Douglas DC-3 Dakota G-AHCY of British European Airways, crashed at Wimberry Stones on the 19th August 1949

C-47 Dakota


Frank Wortley Pinkerton Captain Pilot Killed
Gordon Holt First officer Co-pilot Killed
Richard Willis Haigh Radio Officer Radio Operator Killed
Robert F. Ashton Mr Passenger Injured
Willie Ashton Mr Passenger Killed
Sarah Margeurite Baird Mrs Passenger Killed
Elsie Holt Barclay Mrs Passenger Killed
Joan Minnie Barclay Miss Passenger Killed
Cyril Beanstock Mr Passenger Killed
Dorothy May Brimelow Miss Passenger Killed
Derek Harry Clarke Mr Passenger Killed
Margery Davis Mrs Passenger Killed
Horace Evans Mr Passenger Injured
Ruth Evans Mrs Passenger Injured
Stephen Evans Master Passenger Injured
Roger Alan Evans Master Passenger Killed
Bridget Anne Farrell Miss Passenger Killed
George Stephen Gisby Mr Passenger Killed
Ivy Gwendolen Jones Miss Passenger Killed
Hubert Stanley Lea Mr Passenger Killed
Kathleen McMahon Miss Passenger Injured
Henry Brice Prestwich Mr Passenger Killed
Joan Prestwich Mrs Passenger Killed
Elizabeth Anne Prestwich Miss Passenger Killed
Jane Caroline Prestwich Miss Passenger Killed
Michael Prestwich Master Passenger Injured
Elizabeth Schofield Mrs Passenger Killed
Beatrice Elizabeth Sydall Mrs Passenger Killed
Arthur Frank Vickery Mr Passenger Injured
Edna Vickery Mrs Passenger Killed
David Vickery Master Passenger Killed
Christopher Watt Mr Passenger Injured


The aircraft had been built for the RAF and carried the serial number KG348, it had also been issued with a USAAF serial when it was built, this was 42-92543. It completed 1,256 flying hours with the RAF before being sold in early 1946. It was then overhauled by the Scottish Motor Traction Company and was placed onto the civilian register on the 3rd September 1946, 6 days later the aircraft was transferred to its new owner British European Airways as an airliner.

The crew were all experienced, Captain Pinkerton had flown a total of 4,201 hours during both his civilian career and earlier RAF service, having received his commission as a Pilot Officer in October 1944 and became a Flying Officer during 1945. He had flown into Ringway some 88 times in the two years before the accident.

On the 19th August 1949 G-AHCY was being used for a scheduled flight from Nutts Corner, Belfast, to Ringway, Manchester. The aircraft left Nutts Corner at 11:58 BST for what should have been an 80 minutes flight to Ringway, most of this flight was under Instrument Flight Rules due to cloud cover. As with wartime flights navigation was aided by radio navigation with the crew utilising their GEE receiver to gain a position fix while off Blackpool at 12:40 and subsequently D/F fixes from the ground stations at Squires Gate and Ringway.

The co-pilot, First Officer Holt, was acting as navigator during the flight and recorded their positions and other notes in the navigation log. This was found in the wreckage and was the only useful item from onboard the aircraft to aid the investigation and subsequent Court of Inquiry.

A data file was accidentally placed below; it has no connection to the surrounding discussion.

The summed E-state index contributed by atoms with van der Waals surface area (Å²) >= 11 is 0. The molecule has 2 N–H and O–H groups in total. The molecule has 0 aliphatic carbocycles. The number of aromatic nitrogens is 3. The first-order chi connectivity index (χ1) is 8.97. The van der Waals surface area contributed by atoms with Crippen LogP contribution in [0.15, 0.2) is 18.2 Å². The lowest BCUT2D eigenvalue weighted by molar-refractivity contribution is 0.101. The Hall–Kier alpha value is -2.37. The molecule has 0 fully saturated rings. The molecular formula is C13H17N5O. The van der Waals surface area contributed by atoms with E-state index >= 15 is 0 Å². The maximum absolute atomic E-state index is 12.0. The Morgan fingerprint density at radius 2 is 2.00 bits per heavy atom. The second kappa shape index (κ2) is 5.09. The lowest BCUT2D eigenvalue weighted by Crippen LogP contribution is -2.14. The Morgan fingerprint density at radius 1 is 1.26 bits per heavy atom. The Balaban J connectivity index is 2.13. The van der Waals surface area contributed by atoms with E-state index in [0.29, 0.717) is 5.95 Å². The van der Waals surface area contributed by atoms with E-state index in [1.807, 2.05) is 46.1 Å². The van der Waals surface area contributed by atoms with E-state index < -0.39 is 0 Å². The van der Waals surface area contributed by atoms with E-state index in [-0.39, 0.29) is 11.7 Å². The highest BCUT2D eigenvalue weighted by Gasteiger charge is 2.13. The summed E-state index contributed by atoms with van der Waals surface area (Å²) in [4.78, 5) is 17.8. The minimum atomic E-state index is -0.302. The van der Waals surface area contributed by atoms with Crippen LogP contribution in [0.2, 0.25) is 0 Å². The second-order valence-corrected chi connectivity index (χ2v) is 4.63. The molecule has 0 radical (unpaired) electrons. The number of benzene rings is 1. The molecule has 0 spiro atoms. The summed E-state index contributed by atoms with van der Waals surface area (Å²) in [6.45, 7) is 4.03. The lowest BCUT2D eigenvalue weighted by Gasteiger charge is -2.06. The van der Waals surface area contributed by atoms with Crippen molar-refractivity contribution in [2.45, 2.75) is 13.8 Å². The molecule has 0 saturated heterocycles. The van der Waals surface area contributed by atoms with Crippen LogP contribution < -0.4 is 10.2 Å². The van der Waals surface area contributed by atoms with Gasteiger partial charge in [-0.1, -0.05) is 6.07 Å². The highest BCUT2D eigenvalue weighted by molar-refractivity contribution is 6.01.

At 12:45 1st Off. Holt noted a change of course by 7o to starboard as they were north of their intended track, however the Court of Inquiry concluded that this change of course was not made as at the time the pilot reported crossing the Standard Beam Approach radio beam the aircraft was some 11 nautical miles NE of where it should have crossed the beam, just to the NE of the airfield, if the course change had been made.

At 12:49 the pilot contacted the duty controller at Ringway to state that they were “Approaching from NW at 3,500 feet, descending to 1,500 flying under IFR, ETA 1157”, the time was recorded as GMT. When the aircraft passed through the radio beam the pilot turned to fly along the beam before making a procedure turn to turn the aircraft through 180 degrees and end up flying back down the beam towards Ringway.

It was while making this turn around 13:02 that the aircraft flew into high ground near Wimberry Stones. The aircraft was flying with the under carriage lowered in preparation for landing but was further east than it should have been.

The normal procedure for landing at Ringway in IFR conditions was that the aircraft should over-fly the ‘cone of silence’ in the radio beam that was directly overhead the transmitter station on the airfield but this was not done and was considered to be one of the three factors that caused the accident.

"Undercarriage oleo below the crash site of Douglas Dakota G-AHCY at Wimberry Stones, Greenfield
A rather drowned Mark holding up the under carriage leg from G-AHCY that lies in the stream below the crash site. As is probably clear from the photo we had excellent weather for this visit to the site.
"Undercarriage oleo below the crash site of Douglas Dakota G-AHCY at Wimberry Stones, Greenfield
The whole undercarriage leg.
"Undercarriage oleo below the crash site of Douglas Dakota G-AHCY at Wimberry Stones, Greenfield
The view looking up hill, the crash site is on the left at the top of the hill around the cloud base.
Crash site of Douglas Dakota G-AHCY at Wimberry Stones, Greenfield
This photograph shows where the aircraft crashed, only tiny fragments have been found in this area in recent years.